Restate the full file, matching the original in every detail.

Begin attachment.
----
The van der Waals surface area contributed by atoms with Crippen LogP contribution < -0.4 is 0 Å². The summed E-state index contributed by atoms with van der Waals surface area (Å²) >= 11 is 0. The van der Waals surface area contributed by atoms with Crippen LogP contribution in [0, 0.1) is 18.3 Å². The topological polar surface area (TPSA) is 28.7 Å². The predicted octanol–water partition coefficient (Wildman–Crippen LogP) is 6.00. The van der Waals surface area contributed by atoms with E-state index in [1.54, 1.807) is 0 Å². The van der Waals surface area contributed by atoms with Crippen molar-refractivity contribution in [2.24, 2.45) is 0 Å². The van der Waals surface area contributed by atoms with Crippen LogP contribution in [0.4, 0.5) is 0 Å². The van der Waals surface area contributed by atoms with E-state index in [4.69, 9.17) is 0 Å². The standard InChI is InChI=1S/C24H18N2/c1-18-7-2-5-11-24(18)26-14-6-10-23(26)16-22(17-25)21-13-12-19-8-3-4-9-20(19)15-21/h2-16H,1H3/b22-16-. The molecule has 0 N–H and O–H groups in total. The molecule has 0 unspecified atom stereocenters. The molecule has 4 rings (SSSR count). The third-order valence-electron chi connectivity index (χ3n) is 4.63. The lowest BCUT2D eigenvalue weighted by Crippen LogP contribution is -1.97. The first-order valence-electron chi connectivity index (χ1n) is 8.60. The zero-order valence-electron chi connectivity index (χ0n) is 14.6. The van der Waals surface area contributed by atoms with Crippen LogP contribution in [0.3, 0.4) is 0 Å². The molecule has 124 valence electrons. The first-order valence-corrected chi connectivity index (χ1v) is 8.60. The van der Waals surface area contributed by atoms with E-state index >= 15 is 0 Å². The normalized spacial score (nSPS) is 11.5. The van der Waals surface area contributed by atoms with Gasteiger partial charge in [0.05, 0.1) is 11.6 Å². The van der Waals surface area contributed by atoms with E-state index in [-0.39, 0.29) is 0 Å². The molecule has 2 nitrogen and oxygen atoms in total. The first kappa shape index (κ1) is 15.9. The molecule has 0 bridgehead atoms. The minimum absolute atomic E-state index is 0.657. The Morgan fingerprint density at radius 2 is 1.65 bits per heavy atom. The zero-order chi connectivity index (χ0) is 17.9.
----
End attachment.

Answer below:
The van der Waals surface area contributed by atoms with Crippen LogP contribution < -0.4 is 0 Å². The summed E-state index contributed by atoms with van der Waals surface area (Å²) >= 11 is 0. The van der Waals surface area contributed by atoms with Crippen LogP contribution in [0, 0.1) is 18.3 Å². The topological polar surface area (TPSA) is 28.7 Å². The predicted octanol–water partition coefficient (Wildman–Crippen LogP) is 6.00. The van der Waals surface area contributed by atoms with E-state index in [1.54, 1.807) is 0 Å². The van der Waals surface area contributed by atoms with Crippen molar-refractivity contribution in [2.24, 2.45) is 0 Å². The van der Waals surface area contributed by atoms with Crippen LogP contribution in [0.4, 0.5) is 0 Å². The van der Waals surface area contributed by atoms with E-state index in [4.69, 9.17) is 0 Å². The standard InChI is InChI=1S/C24H18N2/c1-18-7-2-5-11-24(18)26-14-6-10-23(26)16-22(17-25)21-13-12-19-8-3-4-9-20(19)15-21/h2-16H,1H3/b22-16-. The molecule has 0 N–H and O–H groups in total. The molecule has 0 unspecified atom stereocenters. The molecule has 4 rings (SSSR count). The third-order valence-electron chi connectivity index (χ3n) is 4.63. The lowest BCUT2D eigenvalue weighted by Crippen LogP contribution is -1.97. The first-order valence-electron chi connectivity index (χ1n) is 8.60. The zero-order valence-electron chi connectivity index (χ0n) is 14.6. The van der Waals surface area contributed by atoms with Crippen LogP contribution in [0.3, 0.4) is 0 Å². The molecule has 124 valence electrons. The first-order valence-corrected chi connectivity index (χ1v) is 8.60. The van der Waals surface area contributed by atoms with E-state index >= 15 is 0 Å². The normalized spacial score (nSPS) is 11.5. The van der Waals surface area contributed by atoms with Gasteiger partial charge in [0.05, 0.1) is 11.6 Å². The van der Waals surface area contributed by atoms with E-state index in [-0.39, 0.29) is 0 Å². The molecule has 2 nitrogen and oxygen atoms in total. The first kappa shape index (κ1) is 15.9. The molecule has 0 bridgehead atoms. The minimum absolute atomic E-state index is 0.657. The Morgan fingerprint density at radius 2 is 1.65 bits per heavy atom. The zero-order chi connectivity index (χ0) is 17.9.